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This is fine:

CFArrayRef windowList = CGWindowListCopyWindowInfo(kCGWindowListOptionOnScreenOnly, kCGNullWindowID);
NSLog(@"%@", (__bridge NSArray *)windowList);

This causes EXC_BAD_ACCESS:

CFArrayRef windowIDList = CGWindowListCreate(kCGWindowListOptionOnScreenOnly, kCGNullWindowID);
NSLog(@"Array %@", (__bridge NSArray*) windowIDList);
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2 Answers 2

up vote 8 down vote accepted

Arrays created as NSArrays can only contain elements that act like Objective-C objects.

Arrays created as CFArrays can contain anything, if you pass the appropriate CFArrayCallBacks to CFArrayCreate.

CGWindowListCreate is creating a CFArray, and filling it with things that don't act like objects, but CGWindowListCreate is using CFArrayCallbacks that don't care about that.

When you try to print this CFArray with the %@ format specifier, NSLog sends an Objective-C -description message to the array. The CFArray handles this by sending an Objective-C description message to each of its elements. Unfortunately, its elements are not objects and so it's impossible to sending Objective-C messages to them. Thus the crash.

Try this instead:

CFStringRef description = CFCopyDescription(windowIDList);
NSLog(@"Array %@", description);
CFRelease(description);

The CFCopyDescription function uses one of the CFArrayCallbacks functions on each element of the array, instead of trying to send an Objective-C message to each one. The callback knows how to handle the array element, so it works fine. I get this output in my test program:

2011-11-10 18:50:23.888 test[15156:707] <CFArray 0x1001140c0 [0x7fff7fd24ea0]>{type = mutable-small, count = 19, values = (
    0 : <0x7d7>
    1 : <0x2d>
    2 : <0x20>
    3 : <0x21>
    4 : <0x1e>
    5 : <0x9>
    6 : <0x7a8>
    7 : <0x2c>
    8 : <0x2e>
    9 : <0x743>
    10 : <0x32>
    11 : <0x85>
    12 : <0x695>
    13 : <0x62a>
    14 : <0x62b>
    15 : <0xa>
    16 : <0x26>
    17 : <0x18>
    18 : <0x2>
)}
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Ah! Now that makes sense as to why it was behaving half like a C array and half like an object. Thanks for the answer. –  ron_k Nov 11 '11 at 1:03

From the documentation on NSArray:

NSArray is “toll-free bridged” with its Core Foundation counterpart, CFArray Reference. What this means is that the Core Foundation type is interchangeable in function or method calls with the bridged Foundation object, providing you cast one type to the other. Therefore, in an API where you see an NSArray * parameter, you can pass in a CFArrayRef, and in an API where you see a CFArrayRef parameter, you can pass in an NSArray instance. This arrangement also applies to your concrete subclasses of NSArray.

So the problem must be with the two methods being called. Again, from the documentation, CGWindowListCopyWindowInfo has return value:

An array of CFDictionaryRef types, each of which contains information about one of the windows in the current user session. If there are no windows matching the desired criteria, the function returns an empty array. If you call this function from outside of a GUI security session or when no window server is running, this function returns NULL.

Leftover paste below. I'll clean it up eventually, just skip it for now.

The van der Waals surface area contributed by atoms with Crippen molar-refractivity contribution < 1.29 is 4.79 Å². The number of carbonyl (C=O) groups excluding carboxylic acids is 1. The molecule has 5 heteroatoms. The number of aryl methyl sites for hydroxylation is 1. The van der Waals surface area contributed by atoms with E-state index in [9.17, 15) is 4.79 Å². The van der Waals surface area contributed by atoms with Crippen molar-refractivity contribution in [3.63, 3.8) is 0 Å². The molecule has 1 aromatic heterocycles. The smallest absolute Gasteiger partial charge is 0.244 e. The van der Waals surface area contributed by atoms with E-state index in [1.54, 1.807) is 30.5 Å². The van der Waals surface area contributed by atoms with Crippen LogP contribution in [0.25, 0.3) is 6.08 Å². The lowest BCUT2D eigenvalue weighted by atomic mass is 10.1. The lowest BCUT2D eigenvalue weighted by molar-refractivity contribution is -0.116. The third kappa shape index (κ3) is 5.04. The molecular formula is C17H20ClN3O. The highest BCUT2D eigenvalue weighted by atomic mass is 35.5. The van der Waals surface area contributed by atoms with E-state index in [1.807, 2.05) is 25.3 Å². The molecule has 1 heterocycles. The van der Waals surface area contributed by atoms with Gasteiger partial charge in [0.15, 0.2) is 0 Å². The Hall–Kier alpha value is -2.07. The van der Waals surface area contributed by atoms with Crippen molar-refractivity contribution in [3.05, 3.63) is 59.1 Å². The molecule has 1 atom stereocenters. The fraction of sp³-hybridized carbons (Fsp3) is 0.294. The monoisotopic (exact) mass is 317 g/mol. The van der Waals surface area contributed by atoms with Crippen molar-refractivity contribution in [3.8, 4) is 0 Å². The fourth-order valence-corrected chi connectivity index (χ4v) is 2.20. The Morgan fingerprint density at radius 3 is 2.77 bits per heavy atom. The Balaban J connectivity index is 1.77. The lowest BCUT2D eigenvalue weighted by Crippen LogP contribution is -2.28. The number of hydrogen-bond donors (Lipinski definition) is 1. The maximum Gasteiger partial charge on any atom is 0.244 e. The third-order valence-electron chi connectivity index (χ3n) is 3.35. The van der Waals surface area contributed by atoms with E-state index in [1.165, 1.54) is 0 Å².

and CGWindowListCreate has return value:

An array of CGWindowID values corresponding to the desired windows. If there are no windows matching the desired criteria, the function returns an empty array. If you call this function from outside of a GUI security session or when no window server is running, this function returns NULL.

When you call NSLog(@"%@",array);, the message description is sent to each object in the array. Floats, BOOLs and ints do not respond to this message. For example, you will get an error for

NSLog(@"Printing 2: %@",2);

but the error goes away if you use the int call:

NSLog(@"Printing 2: %d",2);

For your case, CGWindowListCreate is returning an array of CGWindowID values, and these are 32 bit unsigned integers. Therefore they do no respond to %@, but will respond to %u. Hence the fix is to print the array manually using %u.

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OK, I tried NSLog(@"Array %ld", [(__bridge NSArray*)windowIDList count]); and it returns 14 and CFArrayGetCount(windowIDList) and it also returns 14 so it appears to be a normal array but NSLog(@"Array %@", [(__bridge NSArray*)windowIDList objectAtIndex: 1]); still crashes. –  ron_k Nov 10 '11 at 23:35
1  
Then the problem is that CGWindowID does not respond to description. It appears to be a 32 bit unsigned int. Try NSLog(@"Array %u", [(__bridge NSArray*)windowIDList objectAtIndex: 0]); –  PengOne Nov 10 '11 at 23:50
    
It works but I don't get it. –  ron_k Nov 10 '11 at 23:56
    
@user1040211 I updated my answer. I hope it helps. –  PengOne Nov 11 '11 at 1:00
    
Yes thanks. I was confused as to why I was getting an array of non-objects (I expected NSNumber / CFNumber) but I understand what is going on now. –  ron_k Nov 11 '11 at 1:24

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